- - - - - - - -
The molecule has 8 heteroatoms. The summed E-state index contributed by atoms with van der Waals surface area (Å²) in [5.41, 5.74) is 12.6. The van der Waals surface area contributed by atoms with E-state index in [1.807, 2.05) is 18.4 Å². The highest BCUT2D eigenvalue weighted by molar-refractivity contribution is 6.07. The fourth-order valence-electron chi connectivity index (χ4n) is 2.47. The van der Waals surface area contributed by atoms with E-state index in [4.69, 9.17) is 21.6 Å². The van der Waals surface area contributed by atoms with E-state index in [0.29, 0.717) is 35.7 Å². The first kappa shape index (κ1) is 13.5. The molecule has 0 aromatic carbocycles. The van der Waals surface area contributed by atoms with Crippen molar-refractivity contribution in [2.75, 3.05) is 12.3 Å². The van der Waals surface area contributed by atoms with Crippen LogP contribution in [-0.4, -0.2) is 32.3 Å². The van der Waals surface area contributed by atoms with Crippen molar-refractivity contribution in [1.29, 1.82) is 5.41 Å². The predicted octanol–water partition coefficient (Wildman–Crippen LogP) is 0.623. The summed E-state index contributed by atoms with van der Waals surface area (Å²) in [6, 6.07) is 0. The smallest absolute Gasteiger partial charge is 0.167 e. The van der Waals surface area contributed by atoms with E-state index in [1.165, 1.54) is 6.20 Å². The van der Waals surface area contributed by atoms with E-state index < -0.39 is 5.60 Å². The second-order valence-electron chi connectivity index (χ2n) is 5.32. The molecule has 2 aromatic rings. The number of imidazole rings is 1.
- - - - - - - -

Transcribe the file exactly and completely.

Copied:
The molecule has 8 heteroatoms. The summed E-state index contributed by atoms with van der Waals surface area (Å²) in [5.41, 5.74) is 12.6. The van der Waals surface area contributed by atoms with E-state index in [1.807, 2.05) is 18.4 Å². The highest BCUT2D eigenvalue weighted by molar-refractivity contribution is 6.07. The fourth-order valence-electron chi connectivity index (χ4n) is 2.47. The van der Waals surface area contributed by atoms with E-state index in [4.69, 9.17) is 21.6 Å². The van der Waals surface area contributed by atoms with E-state index in [0.29, 0.717) is 35.7 Å². The first kappa shape index (κ1) is 13.5. The molecule has 0 aromatic carbocycles. The van der Waals surface area contributed by atoms with Crippen molar-refractivity contribution in [2.75, 3.05) is 12.3 Å². The van der Waals surface area contributed by atoms with Crippen LogP contribution in [-0.4, -0.2) is 32.3 Å². The van der Waals surface area contributed by atoms with Crippen molar-refractivity contribution in [1.29, 1.82) is 5.41 Å². The predicted octanol–water partition coefficient (Wildman–Crippen LogP) is 0.623. The summed E-state index contributed by atoms with van der Waals surface area (Å²) in [6, 6.07) is 0. The smallest absolute Gasteiger partial charge is 0.167 e. The van der Waals surface area contributed by atoms with E-state index in [1.165, 1.54) is 6.20 Å². The van der Waals surface area contributed by atoms with E-state index < -0.39 is 5.60 Å². The second-order valence-electron chi connectivity index (χ2n) is 5.32. The molecule has 2 aromatic rings. The number of imidazole rings is 1.